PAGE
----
- K.C. Aryan (born 11 August 1919, died 2002), a Partition refugee from West Panjab, was an accomplished painter. He founded the Museum for Tribal and Folk Art in Gurgaon, still functioning today. He saved plenty of old paintings, sculptures and other arts & crafts objects for posterity by collecting them in his museum or donating them to more established institutions. In 1970, he presented to the publishing unit of Punjabi University Patiala a manuscript with illustrations for a book, 100 Years Survey of Panjab Painting (1841-1941). It was eventually published by the PUP in 1975, but only in mutilated form. The Senate Board of the University objected to the inclusion of one particular painting, and threatened that if it were published, the grant for the whole publishing unit would be stopped. The contentious painting, executed by a Pahari painter in the mid-19th century (whose name, as often in folk art, remains unknown), shows a topi-wearing Guru Nanak praying to Lord Vishnu. The Board took the Sikh-separatist line that that Sikhism has nothing to do with Hinduism, and that the Gurus are above the “Brahminical” gods. It is the same line that keeps the Sikh establishment from calling their central shrine, the Hari Mandir (“Vishnu temple”), by its proper name, hiding it behind the superficial designation “Golden Temple” or the Moghul term “Darbar Sahib”. It is also why in 1922 they threw out from the Hari Mandir the murti-s that had been worshipped there ever since Arjan Dev inaugurated it in 1604. Sikh identity as a separate religion, rather than as one of the many panth-s in the Hindu commonwealth, is based on a denial of history, and this requires a constant censoring of unwilling historical data: names changed, scriptures doctored, murti-s thrown away, the publication of a painting suppressed.
- Elst, K. (2010). Guru Nanak was a Hindu
From the Personal Collection of KC Aryan. Unknown Masterpieces of Indian Folk & Tribal ArtEdit
- From the Personal Collection of KC Aryan. Unknown Masterpieces of Indian Folk & Tribal Art (KC Aryan’s Home of Folk Art, Gurgaon 2016, 301 pp., 635 illustrations).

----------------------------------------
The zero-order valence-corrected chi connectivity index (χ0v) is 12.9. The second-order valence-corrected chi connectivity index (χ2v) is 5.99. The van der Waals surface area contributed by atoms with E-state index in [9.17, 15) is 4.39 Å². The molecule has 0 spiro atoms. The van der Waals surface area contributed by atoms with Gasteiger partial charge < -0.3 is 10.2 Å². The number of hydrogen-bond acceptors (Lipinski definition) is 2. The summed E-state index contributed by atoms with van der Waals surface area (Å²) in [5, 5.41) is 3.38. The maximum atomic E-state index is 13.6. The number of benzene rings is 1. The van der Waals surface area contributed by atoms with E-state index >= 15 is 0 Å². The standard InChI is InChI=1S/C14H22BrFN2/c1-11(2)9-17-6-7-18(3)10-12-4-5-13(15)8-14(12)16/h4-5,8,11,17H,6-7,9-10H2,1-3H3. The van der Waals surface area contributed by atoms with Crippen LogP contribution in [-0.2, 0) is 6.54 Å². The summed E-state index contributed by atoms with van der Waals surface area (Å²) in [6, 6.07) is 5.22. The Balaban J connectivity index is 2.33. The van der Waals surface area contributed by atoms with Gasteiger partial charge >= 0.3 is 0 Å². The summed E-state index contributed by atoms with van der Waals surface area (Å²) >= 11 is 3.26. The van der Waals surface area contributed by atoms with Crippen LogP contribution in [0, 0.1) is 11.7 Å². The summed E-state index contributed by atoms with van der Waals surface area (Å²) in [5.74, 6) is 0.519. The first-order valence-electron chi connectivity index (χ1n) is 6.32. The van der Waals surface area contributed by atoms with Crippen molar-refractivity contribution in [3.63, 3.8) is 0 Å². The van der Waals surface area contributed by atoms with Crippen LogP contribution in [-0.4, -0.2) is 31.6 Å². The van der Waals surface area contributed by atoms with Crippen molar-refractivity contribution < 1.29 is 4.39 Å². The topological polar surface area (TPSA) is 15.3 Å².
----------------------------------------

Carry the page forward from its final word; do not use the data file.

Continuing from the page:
- KC Aryan is singularly equipped in writing on them [folk bronzes], having lived, seen and collected many of the images on the spot and being a practising artist.
- Stella Kramrisch p.295
- “Greater preference is accorded to sculptures and paintings created by artists attached to the royal courts over the centuries. Artefacts from rural and tribal India were outrightly dismissed as everyday objects, completely unfit for display in a museum. No one, with the sole exception of K.C. Aryan, realised that the illiterate and unknown craftsmen living and working in the countryside had nurtured our artistic and cultural heritage since hoary antiquity, and preserved it from getting lost for good.”
- Dr. Subhasini Aryan, chairman of the Museum of Folk and Tribal Art
- “This long neglect and wanton destruction of our folk and tribal heritage has been compounded by the unsavoury process of pseudo-intellectual distinction between ‘arts’ and ‘crafts’, or ‘fine arts’ and ‘decorative arts’. This led to a profound loss of repositories of rich ethnographic material bearing centuries-old expression and symbolism.”
- BN Aryan, (p.293). Afterword
- [It is] “a most deserving tribute to the unnumbered anonymous artists and artisans of our soil through the centuries. In it are manifest the creative genius and artistic expression of countless unknown potters, weavers, embroiderers, painters, sculptors and other craftspersons of this country ‘whose names and identities have been lost in the mists of time’ and whose artistry is comparable to, if not excelling, the best of its kind found anywhere in the history of human civilization.”
- BN Aryan (p.297)